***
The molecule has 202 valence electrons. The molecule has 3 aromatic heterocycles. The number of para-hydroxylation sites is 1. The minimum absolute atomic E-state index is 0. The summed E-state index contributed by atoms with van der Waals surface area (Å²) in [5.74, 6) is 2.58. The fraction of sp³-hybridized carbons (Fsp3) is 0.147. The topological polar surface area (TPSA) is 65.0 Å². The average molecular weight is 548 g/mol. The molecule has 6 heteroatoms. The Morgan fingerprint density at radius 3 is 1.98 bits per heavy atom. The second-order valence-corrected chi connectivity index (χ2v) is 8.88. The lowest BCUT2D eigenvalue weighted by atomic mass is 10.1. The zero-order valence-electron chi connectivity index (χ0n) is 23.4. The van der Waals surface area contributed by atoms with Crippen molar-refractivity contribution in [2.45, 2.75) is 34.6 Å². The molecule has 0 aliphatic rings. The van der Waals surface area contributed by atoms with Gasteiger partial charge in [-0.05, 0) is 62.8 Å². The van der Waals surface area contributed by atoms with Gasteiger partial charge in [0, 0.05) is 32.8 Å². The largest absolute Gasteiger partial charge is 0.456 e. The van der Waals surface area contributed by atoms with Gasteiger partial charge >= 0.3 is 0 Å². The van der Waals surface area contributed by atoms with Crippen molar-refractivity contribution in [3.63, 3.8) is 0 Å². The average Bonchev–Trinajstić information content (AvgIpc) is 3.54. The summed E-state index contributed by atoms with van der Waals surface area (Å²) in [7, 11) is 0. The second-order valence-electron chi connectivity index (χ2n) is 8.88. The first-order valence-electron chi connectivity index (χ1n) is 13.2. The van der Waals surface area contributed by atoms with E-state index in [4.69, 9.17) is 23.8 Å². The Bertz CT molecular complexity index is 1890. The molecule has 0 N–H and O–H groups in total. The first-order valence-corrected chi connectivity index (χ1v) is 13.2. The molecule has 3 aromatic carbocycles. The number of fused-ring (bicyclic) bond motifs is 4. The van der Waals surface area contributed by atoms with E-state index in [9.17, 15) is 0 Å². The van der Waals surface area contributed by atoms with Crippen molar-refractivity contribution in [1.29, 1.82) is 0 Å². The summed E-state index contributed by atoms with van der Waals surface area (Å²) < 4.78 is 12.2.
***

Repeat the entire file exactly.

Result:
The molecule has 202 valence electrons. The molecule has 3 aromatic heterocycles. The number of para-hydroxylation sites is 1. The minimum absolute atomic E-state index is 0. The summed E-state index contributed by atoms with van der Waals surface area (Å²) in [5.74, 6) is 2.58. The fraction of sp³-hybridized carbons (Fsp3) is 0.147. The topological polar surface area (TPSA) is 65.0 Å². The average molecular weight is 548 g/mol. The molecule has 6 heteroatoms. The Morgan fingerprint density at radius 3 is 1.98 bits per heavy atom. The second-order valence-corrected chi connectivity index (χ2v) is 8.88. The lowest BCUT2D eigenvalue weighted by atomic mass is 10.1. The zero-order valence-electron chi connectivity index (χ0n) is 23.4. The van der Waals surface area contributed by atoms with Crippen molar-refractivity contribution in [2.45, 2.75) is 34.6 Å². The molecule has 0 aliphatic rings. The van der Waals surface area contributed by atoms with Gasteiger partial charge in [-0.05, 0) is 62.8 Å². The van der Waals surface area contributed by atoms with Gasteiger partial charge in [0, 0.05) is 32.8 Å². The largest absolute Gasteiger partial charge is 0.456 e. The van der Waals surface area contributed by atoms with Gasteiger partial charge >= 0.3 is 0 Å². The van der Waals surface area contributed by atoms with Crippen molar-refractivity contribution in [3.63, 3.8) is 0 Å². The average Bonchev–Trinajstić information content (AvgIpc) is 3.54. The summed E-state index contributed by atoms with van der Waals surface area (Å²) in [7, 11) is 0. The second-order valence-electron chi connectivity index (χ2n) is 8.88. The first-order valence-electron chi connectivity index (χ1n) is 13.2. The van der Waals surface area contributed by atoms with E-state index in [4.69, 9.17) is 23.8 Å². The Bertz CT molecular complexity index is 1890. The molecule has 0 N–H and O–H groups in total. The first-order valence-corrected chi connectivity index (χ1v) is 13.2. The molecule has 3 aromatic carbocycles. The number of fused-ring (bicyclic) bond motifs is 4. The van der Waals surface area contributed by atoms with E-state index in [9.17, 15) is 0 Å². The van der Waals surface area contributed by atoms with Crippen molar-refractivity contribution in [1.29, 1.82) is 0 Å². The summed E-state index contributed by atoms with van der Waals surface area (Å²) < 4.78 is 12.2.